Late Sunday morning, reports surfaced that Colin Kaepernick filed a grievance under the NFL’s collective bargaining agreement (CBA) for collusion against owners in the league. Forgoing the National Football League Players Association (NFLPA), Kap is being represented by Mark Geragos, the attorney who has represented such high-profile clients as Michael Jackson and Chris Brown.

The new filing alleges that NFL owners "have colluded to deprive Mr. Kaepernick of employment rights in retaliation for Mr. Kaepernick's leadership and advocacy for equality and social justice and his bringing awareness to peculiar institutions still undermining racial equality in the United States.”

“We can confirm that this morning we filed a grievance under the CBA on behalf of Colin Kaepernick, said Geragos in a statement. “This was done only after pursuing every possible avenue with all NFL teams and their executives.

“If the NFL (as well as all professional sports leagues) is to remain a meritocracy, then principled and peaceful political protest—which the owners themselves made great theater imitating weeks ago—should not be punished and athletes should not be denied employment based on partisan political provocation by the Executive Branch of our government.”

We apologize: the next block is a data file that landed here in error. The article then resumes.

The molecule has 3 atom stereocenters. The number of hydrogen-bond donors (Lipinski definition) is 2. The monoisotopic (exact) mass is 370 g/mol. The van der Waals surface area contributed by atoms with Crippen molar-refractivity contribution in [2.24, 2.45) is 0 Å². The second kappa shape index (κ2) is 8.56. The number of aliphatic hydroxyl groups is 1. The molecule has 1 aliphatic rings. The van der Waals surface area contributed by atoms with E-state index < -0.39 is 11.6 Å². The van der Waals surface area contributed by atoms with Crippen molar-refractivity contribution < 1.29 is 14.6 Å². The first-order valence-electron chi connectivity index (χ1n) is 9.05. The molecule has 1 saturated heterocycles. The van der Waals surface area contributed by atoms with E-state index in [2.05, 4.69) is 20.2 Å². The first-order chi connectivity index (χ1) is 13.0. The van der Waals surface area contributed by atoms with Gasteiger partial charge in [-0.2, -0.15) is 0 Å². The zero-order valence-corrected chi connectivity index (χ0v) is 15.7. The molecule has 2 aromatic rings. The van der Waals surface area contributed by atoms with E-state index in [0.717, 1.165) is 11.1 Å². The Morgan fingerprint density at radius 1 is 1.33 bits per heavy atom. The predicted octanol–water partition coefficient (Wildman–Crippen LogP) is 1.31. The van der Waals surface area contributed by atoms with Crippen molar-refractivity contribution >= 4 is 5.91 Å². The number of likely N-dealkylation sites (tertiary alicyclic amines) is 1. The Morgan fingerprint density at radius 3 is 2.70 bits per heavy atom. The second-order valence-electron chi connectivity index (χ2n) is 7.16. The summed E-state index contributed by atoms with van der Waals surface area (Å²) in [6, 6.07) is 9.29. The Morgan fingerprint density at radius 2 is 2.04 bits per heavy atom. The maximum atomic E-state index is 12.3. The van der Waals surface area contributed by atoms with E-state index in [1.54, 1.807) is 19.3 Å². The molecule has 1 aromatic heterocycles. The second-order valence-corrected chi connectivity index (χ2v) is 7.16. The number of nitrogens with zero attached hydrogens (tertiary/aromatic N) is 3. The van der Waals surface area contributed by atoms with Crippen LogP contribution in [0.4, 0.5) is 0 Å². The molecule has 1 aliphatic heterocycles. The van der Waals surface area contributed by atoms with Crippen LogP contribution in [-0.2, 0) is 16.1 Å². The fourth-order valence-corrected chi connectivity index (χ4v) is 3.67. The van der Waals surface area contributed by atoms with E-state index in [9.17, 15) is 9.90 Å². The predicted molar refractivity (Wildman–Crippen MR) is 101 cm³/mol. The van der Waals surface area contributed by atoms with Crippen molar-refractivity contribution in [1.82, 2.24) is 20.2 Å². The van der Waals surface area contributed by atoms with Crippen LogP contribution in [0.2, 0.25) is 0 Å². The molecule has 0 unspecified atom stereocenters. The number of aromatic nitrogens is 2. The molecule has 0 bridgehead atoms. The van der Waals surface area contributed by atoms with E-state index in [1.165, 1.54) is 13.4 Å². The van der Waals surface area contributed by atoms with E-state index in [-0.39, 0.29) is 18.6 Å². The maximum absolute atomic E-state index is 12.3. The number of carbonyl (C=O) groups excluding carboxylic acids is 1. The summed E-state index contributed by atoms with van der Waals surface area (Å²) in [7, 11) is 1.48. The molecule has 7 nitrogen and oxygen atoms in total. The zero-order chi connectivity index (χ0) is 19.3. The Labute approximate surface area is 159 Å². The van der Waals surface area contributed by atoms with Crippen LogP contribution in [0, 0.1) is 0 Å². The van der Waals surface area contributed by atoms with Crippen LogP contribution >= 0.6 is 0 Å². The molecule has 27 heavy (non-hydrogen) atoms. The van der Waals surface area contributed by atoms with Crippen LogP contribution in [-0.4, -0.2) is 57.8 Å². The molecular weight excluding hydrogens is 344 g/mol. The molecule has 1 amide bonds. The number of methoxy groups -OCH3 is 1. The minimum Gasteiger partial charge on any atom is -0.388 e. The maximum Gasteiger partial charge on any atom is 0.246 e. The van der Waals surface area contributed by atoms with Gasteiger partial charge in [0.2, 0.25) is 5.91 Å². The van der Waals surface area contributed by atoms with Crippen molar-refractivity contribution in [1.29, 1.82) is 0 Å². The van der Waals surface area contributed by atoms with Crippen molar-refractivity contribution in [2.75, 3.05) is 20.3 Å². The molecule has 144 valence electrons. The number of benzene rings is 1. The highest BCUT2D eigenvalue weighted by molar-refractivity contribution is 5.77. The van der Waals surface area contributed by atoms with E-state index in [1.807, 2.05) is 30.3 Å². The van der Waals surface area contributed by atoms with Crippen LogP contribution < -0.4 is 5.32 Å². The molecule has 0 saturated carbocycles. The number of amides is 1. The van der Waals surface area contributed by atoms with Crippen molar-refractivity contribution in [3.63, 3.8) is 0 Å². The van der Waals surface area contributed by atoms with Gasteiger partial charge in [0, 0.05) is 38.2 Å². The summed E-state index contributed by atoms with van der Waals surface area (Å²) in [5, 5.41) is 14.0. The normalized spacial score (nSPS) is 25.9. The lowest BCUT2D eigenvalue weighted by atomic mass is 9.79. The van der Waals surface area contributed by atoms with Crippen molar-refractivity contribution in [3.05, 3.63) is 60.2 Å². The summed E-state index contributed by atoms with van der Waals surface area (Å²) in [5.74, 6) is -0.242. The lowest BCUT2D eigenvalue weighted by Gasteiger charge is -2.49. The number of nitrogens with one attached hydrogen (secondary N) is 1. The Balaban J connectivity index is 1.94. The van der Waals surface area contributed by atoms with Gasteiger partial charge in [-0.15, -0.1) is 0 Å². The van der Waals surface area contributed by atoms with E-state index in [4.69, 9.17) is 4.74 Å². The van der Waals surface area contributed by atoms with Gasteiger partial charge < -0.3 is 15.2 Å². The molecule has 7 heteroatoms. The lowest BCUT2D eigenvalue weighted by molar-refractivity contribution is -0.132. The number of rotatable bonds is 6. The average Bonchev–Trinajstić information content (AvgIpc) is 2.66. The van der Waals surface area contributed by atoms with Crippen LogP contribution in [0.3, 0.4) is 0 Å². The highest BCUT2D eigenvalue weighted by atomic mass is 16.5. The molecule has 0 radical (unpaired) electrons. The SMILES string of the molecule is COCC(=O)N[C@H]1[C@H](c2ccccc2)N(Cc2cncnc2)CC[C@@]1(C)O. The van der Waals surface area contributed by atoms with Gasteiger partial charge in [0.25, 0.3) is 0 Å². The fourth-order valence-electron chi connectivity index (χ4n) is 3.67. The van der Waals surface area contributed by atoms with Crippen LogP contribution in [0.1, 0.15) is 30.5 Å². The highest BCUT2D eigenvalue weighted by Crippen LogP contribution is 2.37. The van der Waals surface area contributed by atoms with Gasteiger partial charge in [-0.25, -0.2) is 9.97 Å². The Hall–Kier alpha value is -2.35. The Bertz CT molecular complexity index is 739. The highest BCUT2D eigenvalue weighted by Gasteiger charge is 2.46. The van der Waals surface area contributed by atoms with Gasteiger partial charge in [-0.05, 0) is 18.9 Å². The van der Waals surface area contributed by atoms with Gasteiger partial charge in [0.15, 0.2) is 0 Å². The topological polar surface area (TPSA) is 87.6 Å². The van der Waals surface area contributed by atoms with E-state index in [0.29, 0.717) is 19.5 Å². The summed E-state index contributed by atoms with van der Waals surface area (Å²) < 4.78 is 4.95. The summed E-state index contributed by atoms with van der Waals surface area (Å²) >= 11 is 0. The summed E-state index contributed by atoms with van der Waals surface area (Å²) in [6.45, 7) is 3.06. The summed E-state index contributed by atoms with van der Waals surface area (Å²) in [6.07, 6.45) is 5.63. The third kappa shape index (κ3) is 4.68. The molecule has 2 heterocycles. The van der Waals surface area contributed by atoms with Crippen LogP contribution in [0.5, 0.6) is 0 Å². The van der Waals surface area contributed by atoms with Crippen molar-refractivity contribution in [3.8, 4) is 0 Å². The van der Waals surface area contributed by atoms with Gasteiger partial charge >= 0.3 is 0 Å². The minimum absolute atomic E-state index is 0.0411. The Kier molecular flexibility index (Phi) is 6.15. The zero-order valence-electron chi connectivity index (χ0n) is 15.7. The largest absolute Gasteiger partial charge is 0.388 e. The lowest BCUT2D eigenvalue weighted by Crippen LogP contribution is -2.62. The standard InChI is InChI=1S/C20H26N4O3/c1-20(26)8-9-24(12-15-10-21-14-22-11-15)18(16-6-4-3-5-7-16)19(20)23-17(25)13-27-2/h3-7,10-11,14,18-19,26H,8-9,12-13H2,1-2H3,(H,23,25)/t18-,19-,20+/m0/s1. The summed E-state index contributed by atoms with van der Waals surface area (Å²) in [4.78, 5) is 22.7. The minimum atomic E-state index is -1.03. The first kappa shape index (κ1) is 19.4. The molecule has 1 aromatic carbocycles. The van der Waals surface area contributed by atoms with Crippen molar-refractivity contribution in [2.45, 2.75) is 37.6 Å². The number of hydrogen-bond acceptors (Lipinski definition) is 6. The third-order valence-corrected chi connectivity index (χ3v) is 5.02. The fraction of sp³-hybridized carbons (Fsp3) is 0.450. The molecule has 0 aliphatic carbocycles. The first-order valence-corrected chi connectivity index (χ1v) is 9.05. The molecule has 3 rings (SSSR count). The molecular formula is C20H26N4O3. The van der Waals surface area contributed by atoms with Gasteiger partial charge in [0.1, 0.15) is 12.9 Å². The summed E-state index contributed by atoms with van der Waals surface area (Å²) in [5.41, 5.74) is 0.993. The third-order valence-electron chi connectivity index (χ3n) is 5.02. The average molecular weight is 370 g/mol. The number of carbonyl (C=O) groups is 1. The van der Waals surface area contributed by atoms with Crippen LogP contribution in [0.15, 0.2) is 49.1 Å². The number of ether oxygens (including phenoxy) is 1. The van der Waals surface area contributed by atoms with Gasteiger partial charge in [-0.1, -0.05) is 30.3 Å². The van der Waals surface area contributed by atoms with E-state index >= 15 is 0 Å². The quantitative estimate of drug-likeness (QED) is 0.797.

What these new filings present is the possibility of an early termination of the collective bargaining agreement that is originally due for expiration in three years. Under the bylaws of the CBA, only one incident involving one player can be considered in the question of termination.

"We first learned through media reports today that Mr. Kaepernick filed a grievance claiming collusion through our arbitration system and is represented by his own counsel," read a statement from the NFLPA union. "We learned that the NFL was informed of his intention to file this grievance before today."

The union also went on to express their intent to support and ability to assist Kaepernick “as we do all players.”

It was last season that Kap opted out of his contract with the 49ers, expecting to land with any other team in the league, and with good reason. Nonetheless, the quarterback, who locked down 16 touchdowns and only four interceptions in 12 games, could not find a new spot with any team despite his agent having reached out to all 32 organizations to express his availability.

This entire situation came in the midst of Kaepernick’s controversy in kneeling during the national anthem as a form of protest against racial inequality and police brutality against minority groups in the United States.